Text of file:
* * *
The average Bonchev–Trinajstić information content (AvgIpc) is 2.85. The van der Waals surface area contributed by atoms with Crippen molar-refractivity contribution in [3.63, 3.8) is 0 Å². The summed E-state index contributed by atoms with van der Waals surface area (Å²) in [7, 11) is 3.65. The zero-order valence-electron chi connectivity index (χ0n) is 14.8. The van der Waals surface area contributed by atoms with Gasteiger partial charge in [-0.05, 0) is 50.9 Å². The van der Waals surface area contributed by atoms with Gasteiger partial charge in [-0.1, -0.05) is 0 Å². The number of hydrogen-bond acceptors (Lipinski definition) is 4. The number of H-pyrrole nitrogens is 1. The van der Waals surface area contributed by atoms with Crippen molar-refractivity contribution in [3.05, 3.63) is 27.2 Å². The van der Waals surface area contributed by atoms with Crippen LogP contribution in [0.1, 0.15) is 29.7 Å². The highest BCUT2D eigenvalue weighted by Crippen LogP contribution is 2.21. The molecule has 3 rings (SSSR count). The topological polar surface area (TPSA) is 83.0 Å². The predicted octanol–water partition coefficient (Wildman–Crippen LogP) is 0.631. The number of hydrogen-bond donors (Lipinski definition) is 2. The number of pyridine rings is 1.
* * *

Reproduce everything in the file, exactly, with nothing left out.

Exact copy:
The average Bonchev–Trinajstić information content (AvgIpc) is 2.85. The van der Waals surface area contributed by atoms with Crippen molar-refractivity contribution in [3.63, 3.8) is 0 Å². The summed E-state index contributed by atoms with van der Waals surface area (Å²) in [7, 11) is 3.65. The zero-order valence-electron chi connectivity index (χ0n) is 14.8. The van der Waals surface area contributed by atoms with Gasteiger partial charge in [-0.05, 0) is 50.9 Å². The van der Waals surface area contributed by atoms with Gasteiger partial charge in [-0.1, -0.05) is 0 Å². The number of hydrogen-bond acceptors (Lipinski definition) is 4. The number of H-pyrrole nitrogens is 1. The van der Waals surface area contributed by atoms with Crippen molar-refractivity contribution in [3.05, 3.63) is 27.2 Å². The van der Waals surface area contributed by atoms with Crippen LogP contribution in [0.1, 0.15) is 29.7 Å². The highest BCUT2D eigenvalue weighted by Crippen LogP contribution is 2.21. The molecule has 3 rings (SSSR count). The topological polar surface area (TPSA) is 83.0 Å². The predicted octanol–water partition coefficient (Wildman–Crippen LogP) is 0.631. The number of hydrogen-bond donors (Lipinski definition) is 2. The number of pyridine rings is 1.